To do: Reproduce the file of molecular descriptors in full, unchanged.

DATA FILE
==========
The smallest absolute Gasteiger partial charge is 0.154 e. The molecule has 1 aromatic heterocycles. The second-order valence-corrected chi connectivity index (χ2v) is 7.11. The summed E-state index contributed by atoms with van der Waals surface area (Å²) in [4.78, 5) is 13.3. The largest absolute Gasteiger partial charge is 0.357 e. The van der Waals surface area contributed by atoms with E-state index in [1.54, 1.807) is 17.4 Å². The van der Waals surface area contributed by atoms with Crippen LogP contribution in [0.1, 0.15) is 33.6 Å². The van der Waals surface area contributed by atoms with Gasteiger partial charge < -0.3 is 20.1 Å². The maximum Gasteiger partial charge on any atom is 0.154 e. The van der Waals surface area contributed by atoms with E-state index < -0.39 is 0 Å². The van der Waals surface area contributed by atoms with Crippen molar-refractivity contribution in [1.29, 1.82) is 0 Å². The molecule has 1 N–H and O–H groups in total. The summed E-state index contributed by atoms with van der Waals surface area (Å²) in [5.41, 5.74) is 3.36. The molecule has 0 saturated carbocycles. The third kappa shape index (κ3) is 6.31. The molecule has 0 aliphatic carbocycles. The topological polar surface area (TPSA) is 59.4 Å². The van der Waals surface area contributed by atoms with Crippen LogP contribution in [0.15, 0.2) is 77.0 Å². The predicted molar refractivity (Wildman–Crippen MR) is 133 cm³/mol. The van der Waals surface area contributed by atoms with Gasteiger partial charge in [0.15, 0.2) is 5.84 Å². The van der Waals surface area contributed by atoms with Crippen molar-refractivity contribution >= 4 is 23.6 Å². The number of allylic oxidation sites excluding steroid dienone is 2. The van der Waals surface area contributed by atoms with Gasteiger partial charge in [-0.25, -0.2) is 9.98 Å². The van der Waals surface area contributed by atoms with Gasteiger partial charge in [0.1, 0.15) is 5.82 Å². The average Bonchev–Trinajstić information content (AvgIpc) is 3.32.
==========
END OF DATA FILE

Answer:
The smallest absolute Gasteiger partial charge is 0.154 e. The molecule has 1 aromatic heterocycles. The second-order valence-corrected chi connectivity index (χ2v) is 7.11. The summed E-state index contributed by atoms with van der Waals surface area (Å²) in [4.78, 5) is 13.3. The largest absolute Gasteiger partial charge is 0.357 e. The van der Waals surface area contributed by atoms with E-state index in [1.54, 1.807) is 17.4 Å². The van der Waals surface area contributed by atoms with Crippen LogP contribution in [0.1, 0.15) is 33.6 Å². The van der Waals surface area contributed by atoms with Gasteiger partial charge < -0.3 is 20.1 Å². The maximum Gasteiger partial charge on any atom is 0.154 e. The van der Waals surface area contributed by atoms with E-state index < -0.39 is 0 Å². The van der Waals surface area contributed by atoms with Crippen molar-refractivity contribution in [1.29, 1.82) is 0 Å². The molecule has 1 N–H and O–H groups in total. The summed E-state index contributed by atoms with van der Waals surface area (Å²) in [5.41, 5.74) is 3.36. The molecule has 0 saturated carbocycles. The third kappa shape index (κ3) is 6.31. The molecule has 0 aliphatic carbocycles. The topological polar surface area (TPSA) is 59.4 Å². The van der Waals surface area contributed by atoms with Crippen LogP contribution in [0.15, 0.2) is 77.0 Å². The predicted molar refractivity (Wildman–Crippen MR) is 133 cm³/mol. The van der Waals surface area contributed by atoms with Gasteiger partial charge in [0.15, 0.2) is 5.84 Å². The van der Waals surface area contributed by atoms with Crippen molar-refractivity contribution >= 4 is 23.6 Å². The number of allylic oxidation sites excluding steroid dienone is 2. The van der Waals surface area contributed by atoms with Gasteiger partial charge in [-0.25, -0.2) is 9.98 Å². The van der Waals surface area contributed by atoms with Gasteiger partial charge in [0.1, 0.15) is 5.82 Å². The average Bonchev–Trinajstić information content (AvgIpc) is 3.32.